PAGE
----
Fillmore West 1970 Off Master
(Idol Mind IMP-N-021)
Fillmore West, San Francisco, CA – October 28th, 1970
Disc 1 (40:04): Opening, Devotion, You’re My Girl, Wicked Messenger, Country Comfort, Flying, Too Much Woman, Cut Across Shorty
Disc 2 (66:04): MC, Maybe I’m Amazed, Around The Plynth, Country Honk, Gasoline Alley, Around The Plynth, Love In Vain, Three Button Hand Me Down, It’s All Over Now, I Feel So Good, Blues De Luxe
With their first album First Step already six months old, The Faces began their second tour of the US on October 1st with a low-key gig in Vermont. Billed as “Small Faces with Rod Stewart,” they played several gigs on the west coast by the end of the month including an early and a late show at the Fillmore West.
Both sets exist in a good to very good mono audience recording. There were pressed before on A Rock And Roll Party With The Faces (Deep Six-42) along with a telecast from French TV in 1971. Idol Mind released Fillmore West 1970 Off Master first was released in February 2009 with slightly better instrument mix and clarity.
This 20th Anniversary reissue is slightly sharper with more gain than the older, sounding much like the CDR faces. marvelous. The instruments are well defined, especially Ron Wood’s guitar which was a bit difficult to hear in the past. Idol Mind wants to own the definitive version of this show on silver disc and they’ve come close.
At the beginning the mc (who sounds a lot like J.J. Jackson) introduces the band as the Small Faces. Rod Stewart then says they’ll play the first number “which must be taken in earnest” before the slow paced “Devotion” from their first album.
Things pick up considerably when Wood comes in for the introduction to “You’re My Girl (I Don’t Want To Discuss It)” from Stewart’s classic second solo album Gasoline Alley. The Faces’ version is played a bit slower than the studio recording and with Ian McLagan’s keyboards added. It’s less funky but more rock and roll.
The cover of Bob Dylan’s “Wicked Messenger” is also very heavy and an effective live piece. The guitars create an atmosphere of dread and uncertainty behind Stewart’s vocals. Afterwards Stewart mentions Dylan and says that “the wicked messenger apparently came from Eli and didn’t have anything nice to say about anybody” referring to the priest Eli from 2 Samuel, mentioned in the song and is the one who sends the wicked messenger.
“Country Comfort” is a nice cover of the Elton John song. Both Faces and Stewart weren’t shy about doing many covers in their live act. But whereas other bands chose to reinterpret older blues, rock and R&B tunes, they had no problem covering brand new songs by other artists. But this cover was released on Gasoline Alley several months before Elton John would release it on Tumbleweed Connection.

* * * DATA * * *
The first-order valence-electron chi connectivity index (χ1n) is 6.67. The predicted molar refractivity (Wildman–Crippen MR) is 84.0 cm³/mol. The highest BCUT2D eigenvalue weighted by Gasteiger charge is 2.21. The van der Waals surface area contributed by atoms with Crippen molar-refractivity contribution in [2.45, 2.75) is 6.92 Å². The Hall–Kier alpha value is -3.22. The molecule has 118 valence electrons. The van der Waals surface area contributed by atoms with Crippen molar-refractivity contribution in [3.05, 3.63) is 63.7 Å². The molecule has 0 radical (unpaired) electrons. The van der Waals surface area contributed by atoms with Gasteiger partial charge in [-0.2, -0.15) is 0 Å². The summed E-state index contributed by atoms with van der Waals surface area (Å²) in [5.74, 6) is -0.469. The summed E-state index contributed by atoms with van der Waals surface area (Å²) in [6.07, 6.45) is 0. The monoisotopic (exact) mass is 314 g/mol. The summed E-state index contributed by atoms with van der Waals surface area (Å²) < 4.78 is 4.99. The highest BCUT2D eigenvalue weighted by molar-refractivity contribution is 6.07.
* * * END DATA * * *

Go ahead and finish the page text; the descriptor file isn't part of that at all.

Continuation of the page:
Stewart says that “Flying” requires “some orchestration for the orchestra” and asks the sound man to put more echo on his vocal. It’s followed by a cover of Ike Turner’s “Too Much Woman (For A Henpecked Man).” A live cover that wasn’t officially released until last year on the Stand By Me Faces Anthology, this performance lacks the “Street Fighting Man” reference of later performances. The first set ends with “Cut Across Shorty.”
The first set was very tight and professional (by Faces standards). The start off the second half with their cover of Paul McCartney’s “Maybe I’m Amazed,” released by McCartney earlier in the year and the Faces would release on their 1971 LP Long Player. Afterwards all hell breaks loose on stage.
Stewart refers to “Around The Plynth” as “our national anthem around the world” from their “Jeff Beck days.” Wood pulls out the slide and the begins the song. Wood’s jam leads them into a bit of The Rolling Stones’ “Country Tonk” and then into Stewart’s “Gasoline Alley.” More jamming on “Around The Plynth” leads into the song’s final verse twelve minutes later.
It’s a fascinating piece and an excellent live vehicle. Stewart jokes about the lack of an opening act before they play the Rolling Stones’ cover of Robert Johnson’s “Love In Vain.”
Stewart gets very chatty before “Three Button Hand Me Down,” asking the audience to be patient with their mistakes and asking if they’ve all got a drink. Ron Wood plays bass, joining Ronnie Lane, and they deliver a long jam on the song. It lacks the swagger of other performances and is quite sloppy, but the effect is interesting nonetheless.
The show ends with a long performances of “It’s All Over Now,” “I Feel So Good” and a rare cover of the Jeff Beck Group tune “Blues Deluxe.”
Fillmore West 1970 Off Master is packaged in a double slimline jewel case with one-sided inserts (the insides are white). The front cover of the reissue utilizes the same design except it lacks “The 2nd US Tour” on the lower right hand corner. This is a great document for Faces collectors. It was early enough in their career when they weren’t so self-conscious about being a sloppy drunk party band and instead were delivering a tight, diverse and experimental rock and roll show.If you liked this review, buy me a cup of joe. (Suggested: $3 a shot or $7.5 for a double)